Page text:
Nutro Ultra canned dog food receives the Advisor’s second-highest tier rating of 4 stars.
The Nutro Ultra product line includes six canned dog foods, four claimed to meet AAFCO nutrient profiles for adult maintenance and two for all life stages (Puppy formulas).
The following is a list of recipes available at the time of this review.
- Nutro Ultra Adult
- Nutro Ultra Senior (3 stars)
- Nutro Ultra Puppy (4.5 stars)
- Nutro Ultra Large Breed Adult
- Nutro Ultra Weight Management (3 stars)
- Nutro Ultra Large Breed Puppy (4.5 stars)
Nutro Ultra Adult canned dog food was selected to represent the others in the line for this review.
Nutro Ultra Adult
Canned Dog Food
Estimated Dry Matter Nutrient Content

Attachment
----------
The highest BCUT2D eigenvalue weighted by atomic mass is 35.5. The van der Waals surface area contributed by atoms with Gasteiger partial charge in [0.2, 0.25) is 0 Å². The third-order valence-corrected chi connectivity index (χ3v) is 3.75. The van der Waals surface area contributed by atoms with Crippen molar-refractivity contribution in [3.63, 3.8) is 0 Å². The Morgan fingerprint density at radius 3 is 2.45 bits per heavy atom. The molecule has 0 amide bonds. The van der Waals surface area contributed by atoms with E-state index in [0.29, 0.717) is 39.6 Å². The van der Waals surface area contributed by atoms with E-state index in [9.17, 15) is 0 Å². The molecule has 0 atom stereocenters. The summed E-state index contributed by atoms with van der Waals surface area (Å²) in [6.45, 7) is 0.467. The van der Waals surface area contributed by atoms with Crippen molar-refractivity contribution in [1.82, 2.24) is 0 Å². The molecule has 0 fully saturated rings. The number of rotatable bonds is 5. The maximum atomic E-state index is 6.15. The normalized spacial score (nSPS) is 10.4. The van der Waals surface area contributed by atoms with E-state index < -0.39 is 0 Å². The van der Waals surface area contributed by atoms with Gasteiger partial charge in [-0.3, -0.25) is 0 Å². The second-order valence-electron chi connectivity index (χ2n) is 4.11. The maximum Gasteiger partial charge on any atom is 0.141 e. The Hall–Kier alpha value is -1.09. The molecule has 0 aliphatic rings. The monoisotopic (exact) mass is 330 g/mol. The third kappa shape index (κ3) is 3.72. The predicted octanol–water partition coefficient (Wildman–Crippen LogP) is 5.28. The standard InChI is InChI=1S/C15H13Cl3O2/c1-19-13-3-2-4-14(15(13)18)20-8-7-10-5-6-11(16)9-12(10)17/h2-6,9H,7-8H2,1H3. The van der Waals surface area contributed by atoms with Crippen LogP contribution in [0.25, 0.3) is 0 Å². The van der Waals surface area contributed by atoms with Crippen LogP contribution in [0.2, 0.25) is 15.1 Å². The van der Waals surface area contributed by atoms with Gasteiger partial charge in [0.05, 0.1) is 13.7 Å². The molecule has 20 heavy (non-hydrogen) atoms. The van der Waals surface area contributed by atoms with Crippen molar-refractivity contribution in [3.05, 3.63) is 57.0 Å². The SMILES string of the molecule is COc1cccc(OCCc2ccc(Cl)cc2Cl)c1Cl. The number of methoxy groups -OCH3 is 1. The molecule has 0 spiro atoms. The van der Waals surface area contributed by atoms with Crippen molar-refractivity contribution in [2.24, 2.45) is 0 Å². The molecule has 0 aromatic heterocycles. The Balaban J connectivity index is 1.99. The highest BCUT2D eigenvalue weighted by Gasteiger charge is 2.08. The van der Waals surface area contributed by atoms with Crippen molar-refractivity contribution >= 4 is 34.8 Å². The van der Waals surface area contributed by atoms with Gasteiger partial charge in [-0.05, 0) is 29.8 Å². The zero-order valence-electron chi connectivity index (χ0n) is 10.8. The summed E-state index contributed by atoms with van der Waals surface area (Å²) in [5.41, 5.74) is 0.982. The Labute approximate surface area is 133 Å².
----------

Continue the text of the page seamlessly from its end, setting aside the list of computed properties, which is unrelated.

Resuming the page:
Ingredients: Chicken broth, chicken, chicken liver, potato starch, lamb, salmon, lamb liver, turkey, wheat gluten, egg product, peas, carrots, salt, ground flaxseed, whole brown rice, sunflower oil (preserved with mixed tocopherols, a source of vitamin E), herring meal, potassium chloride, guar gum, sodium phosphate, dried plain beet pulp, ground rice, rolled oats, natural flavors, tomato pomace, alfalfa meal, calcium carbonate, cranberry meal, blueberry pomace, sodium alginate, tricalcium phosphate, pomegranate powder, avocado powder, iron proteinate, xanthan gum, zinc proteinate, pumpkin powder, vitamin E supplement, spinach flakes, sodium ascorbate, choline chloride, zinc oxide, taurine, l-carnitine, beta carotene, copper proteinate, manganese proteinate, cobalt proteinate, sodium selenite, thiamine mononitrate, potassium iodide, vitamin A supplement, biotin, vitamin D3 supplement, vitamin B12 supplement, riboflavin supplement